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Geopolitics

How Sanctions Are Quietly Destroying Russia's Economy

The European Union has prepared the sixth package of sanctions against Russia, which includes restrictions on Russian oil imports, as well as disconnecting more Russian banks from the SWIFT bank circuit. The effectiveness of these measures are not always visible, but they are real ... and potentially fatal .. for the Russian economy.

​Photo of a man withdrawing Russian rubles

Withdrawing Russian rubles in Moscow

Oleksandr Detsyk

-Analysis-

KYIV — Are sanctions working? To answer that question, it makes sense to first ask which sanctions have been most effective so far?

Economic sanctions against Russia for its aggression toward Ukraine began to be imposed immediately after the 2014 occupation of Crimea and the outbreak of the war in Donbas, but those cannot be considered effective. In any case, they did not deter Moscow’s invasion in 2022.

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But the sanctions imposed by the U.S., the European Union and their allies since February 24 have already hit the aggressor's economy significantly. The blocking of Russia's foreign exchange assets abroad has become the most painful. According to various estimates, this has affected about half of its gold and foreign exchange reserves, worth around $300 billion.


Moreover, restrictions on the import of cash dollars and euros into Russia, financial settlements and the sale of euros and dollars are most likely leading the country to a technical default.

China and India fear collateral damage

This will continue until the restrictions are lifted. But even if they are, it will take more than a year to restore global financial trust in the country.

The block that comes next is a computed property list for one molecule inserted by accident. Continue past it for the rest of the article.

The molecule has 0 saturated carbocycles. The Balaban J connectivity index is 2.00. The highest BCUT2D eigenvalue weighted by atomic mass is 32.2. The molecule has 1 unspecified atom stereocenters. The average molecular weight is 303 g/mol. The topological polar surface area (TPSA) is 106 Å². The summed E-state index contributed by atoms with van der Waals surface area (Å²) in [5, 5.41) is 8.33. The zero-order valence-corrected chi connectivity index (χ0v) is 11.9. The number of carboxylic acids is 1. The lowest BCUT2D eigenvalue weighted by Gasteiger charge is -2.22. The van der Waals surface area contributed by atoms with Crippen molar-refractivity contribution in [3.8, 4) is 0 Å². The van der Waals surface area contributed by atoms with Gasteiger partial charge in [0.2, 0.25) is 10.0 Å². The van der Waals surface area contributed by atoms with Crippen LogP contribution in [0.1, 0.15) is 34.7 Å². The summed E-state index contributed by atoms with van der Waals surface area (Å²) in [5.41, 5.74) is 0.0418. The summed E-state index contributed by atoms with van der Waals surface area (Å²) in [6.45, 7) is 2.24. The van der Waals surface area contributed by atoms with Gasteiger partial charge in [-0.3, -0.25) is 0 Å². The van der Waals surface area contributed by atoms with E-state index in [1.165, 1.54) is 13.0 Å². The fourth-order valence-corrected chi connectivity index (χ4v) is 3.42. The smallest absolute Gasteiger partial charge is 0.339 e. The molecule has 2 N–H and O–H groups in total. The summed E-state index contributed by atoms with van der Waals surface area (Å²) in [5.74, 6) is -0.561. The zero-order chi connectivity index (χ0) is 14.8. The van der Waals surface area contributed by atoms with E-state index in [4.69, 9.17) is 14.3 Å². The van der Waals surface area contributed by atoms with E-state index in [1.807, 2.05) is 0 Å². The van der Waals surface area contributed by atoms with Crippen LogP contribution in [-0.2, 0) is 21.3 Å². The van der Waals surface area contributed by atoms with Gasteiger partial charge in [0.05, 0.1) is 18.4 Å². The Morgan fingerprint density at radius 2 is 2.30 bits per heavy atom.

The so-called secondary sanctions of the White House turned out to be equally effective. They can hit companies of any country if they help Russia circumvent restrictions and bans.

IMF Chief Economist Pierre-Olivier Gourinchas believes the prospect of secondary sanctions continues to hinder China and India's trade with Russia, despite both countries opposing sanctions pressure on Moscow.

“We see this in a number of Chinese companies: They are afraid of secondary sanctions. Because if you do business with sanctioned companies, you can be sanctioned yourself,” he says.

He adds that India and China will face a difficult choice: trade further with the rest of the world or get short-term benefits from buying Russian oil and gas at lower prices, but at the cost of breaking trade ties with the West, where they earn many times more.

Moscow's revenue hit

When it comes to Russia's income from exports, the lion's share (almost half) comes from products connected to fuel and energy: oil (28.7%), gas (12.6%), petroleum products (17.4%), and coal (3.8%).

According to Ukrainian experts, Russia still receives about a billion dollars a day from energy exports. And due to rising prices, they can earn even more this year than last.

Despite the restrictions, Russia ramped up its oil tanker shipments to Europe in April to 1.6 million bpd, up from 1.3 million bpd in March. The EU promises to be able to abandon Russian oil by the end of 2022, and gas by 2024. At a press briefing, Gourinchas said that Western sanctions against Russia's energy exports could lead to a 17% drop in Russia's output by 2023.

Russia still receives about a billion dollars a day from energy exports.

He said that if sanctions are extended to Russia's energy sector, the country will be left with very few trading partners. This will lead to the shutting down of the economy and its transition to autarchy.

Even the existing restrictions are already affecting the Russian oil industry, as Russian companies are having problems with oil delivery due to restrictions in ports, with cargo reinsurance and difficulties with foreign currency payments, forcing them to sell oil at a 30% discount.

\u200bRussian soldiers rehearsing for their 9 May 2022 'Victory Day' Parade